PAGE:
Expanding forest cover in the near-term might be more challenging because of current insect threats and diseases (EAB, HWA, DED) that have and continue to result in increased upper canopy tree mortality.
An earlier and potentially wetter Spring in our region could increase the abundance of forage and browse and may promote higher deer populations. Corresponding browse impacts are expected to negatively impact species diversity.

Opportunities

Increased moisture availability and longer growing seasons could improve plant growth and speed up the development of desired forest cover.
Climate change-related disturbances may increase the recruitment of future horizontal cover in the form of coarse woody debris as more upper canopy trees die and eventually blow or fall over.
Based on the property's soil qualities, NRCS recommends favoring some species that are also projected to do well under climate change, including white oak, eastern redbud, and American chestnut.

Adaptation Actions

A consulting forester used the Adaptation Workbook to identify several potential adaptation actions for this project, which both address climate change vulnerabilities and help management objectives, including:

Area/Topic
Approach
Tactics
Northern Hardwoods
Reduce the stocking of hemlock and ash by manually felling all ash and sizeable component of hemlock of poor quality and/or exhibiting signs of significant decline.
Continue with strategic enrichment planting efforts to promote the establishment of diverse tree, shrub, and vine species that are well suited to site conditions, taking into consideration potential climate change impacts.
Central Oak-Pine
Prevent encroachment of undesirable competing plantings throughout the growing space, with emphasis placed on susceptible sites. Use a combination of forestry approved herbicides, mechanical treatments, and manual removal.
Reduce the stocking of hemlock and ash by manually felling all ash and sizeable component of hemlock of poor quality and/or exhibiting signs of significant decline.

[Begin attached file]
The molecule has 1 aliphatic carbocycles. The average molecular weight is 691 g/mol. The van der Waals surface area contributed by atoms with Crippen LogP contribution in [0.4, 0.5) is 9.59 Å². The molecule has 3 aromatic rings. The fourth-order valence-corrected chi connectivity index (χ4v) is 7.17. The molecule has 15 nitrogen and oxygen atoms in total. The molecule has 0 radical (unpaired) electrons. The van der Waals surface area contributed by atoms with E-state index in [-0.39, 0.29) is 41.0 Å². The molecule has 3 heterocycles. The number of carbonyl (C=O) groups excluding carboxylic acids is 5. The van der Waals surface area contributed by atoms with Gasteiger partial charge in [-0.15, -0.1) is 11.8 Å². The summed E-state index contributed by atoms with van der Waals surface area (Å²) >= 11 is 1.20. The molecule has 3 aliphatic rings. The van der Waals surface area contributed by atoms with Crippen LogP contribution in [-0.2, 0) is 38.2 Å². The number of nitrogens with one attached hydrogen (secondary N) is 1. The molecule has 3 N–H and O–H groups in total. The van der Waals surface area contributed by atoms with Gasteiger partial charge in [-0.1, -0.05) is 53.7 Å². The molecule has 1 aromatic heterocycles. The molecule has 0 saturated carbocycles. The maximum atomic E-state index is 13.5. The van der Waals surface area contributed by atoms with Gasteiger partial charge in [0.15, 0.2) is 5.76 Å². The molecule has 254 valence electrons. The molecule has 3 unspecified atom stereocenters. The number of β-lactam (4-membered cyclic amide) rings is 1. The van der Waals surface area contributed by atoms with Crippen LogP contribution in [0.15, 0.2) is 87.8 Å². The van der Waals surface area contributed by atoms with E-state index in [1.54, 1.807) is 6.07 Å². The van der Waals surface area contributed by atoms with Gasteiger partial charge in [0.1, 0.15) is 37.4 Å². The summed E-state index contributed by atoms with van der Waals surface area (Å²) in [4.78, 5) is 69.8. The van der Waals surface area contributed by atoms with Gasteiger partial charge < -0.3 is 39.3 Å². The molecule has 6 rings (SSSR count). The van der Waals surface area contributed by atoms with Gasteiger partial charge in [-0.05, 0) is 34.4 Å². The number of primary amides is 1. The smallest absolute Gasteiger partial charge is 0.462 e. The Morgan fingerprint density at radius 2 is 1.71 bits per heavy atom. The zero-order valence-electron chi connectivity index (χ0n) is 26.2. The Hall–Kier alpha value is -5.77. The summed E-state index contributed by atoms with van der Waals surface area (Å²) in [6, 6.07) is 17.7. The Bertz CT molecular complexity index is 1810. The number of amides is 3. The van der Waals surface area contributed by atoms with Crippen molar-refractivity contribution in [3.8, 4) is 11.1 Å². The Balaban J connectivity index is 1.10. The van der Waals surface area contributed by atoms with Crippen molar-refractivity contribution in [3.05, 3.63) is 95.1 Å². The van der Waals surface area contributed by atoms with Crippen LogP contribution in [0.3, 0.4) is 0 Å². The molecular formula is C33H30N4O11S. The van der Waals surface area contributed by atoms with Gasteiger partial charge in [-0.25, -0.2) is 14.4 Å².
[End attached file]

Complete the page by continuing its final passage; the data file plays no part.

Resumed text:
Lowland and Riparian Hardwood
Reduce the stocking of hemlock and ash by manually felling all ash and sizeable component of hemlock of poor quality and/or exhibiting signs of significant decline.
Prevent encroachment of undesirable competing plantings throughout the growing space, with emphasis placed on susceptible sites. Use a combination of forestry approved herbicides, mechanical treatments, and manual removal.
Continue with strategic enrichment planting efforts to promote the establishment of diverse tree, shrub, and vine species that are well suited to site conditions, taking into consideration potential climate change impacts.

Monitoring

A consulting forester identified several monitoring items that could help inform future management, including:
Early detection/suppression of undesirable vegetation. Annually monitor vegetation within the 0-12' zone of the forest by ocular assessment, mapping the presence of existing and/or newly established vegetation both desirable and undesirable.
Annual survival and height growth to assess planting efforts, along with tending to any deer deterrent devices, like tree tubes and stakes.

Next Steps

John and Catherine Smith will continue to plan and implement their Pennsylvania Natural Resources Conservation Service (NRCS) Environmental Quality Incentive Program (EQIP) Forest Management Plan, incorporating climate change considerations where feasible.

Learn More

To learn more about this project, contact
Patricia
or visit: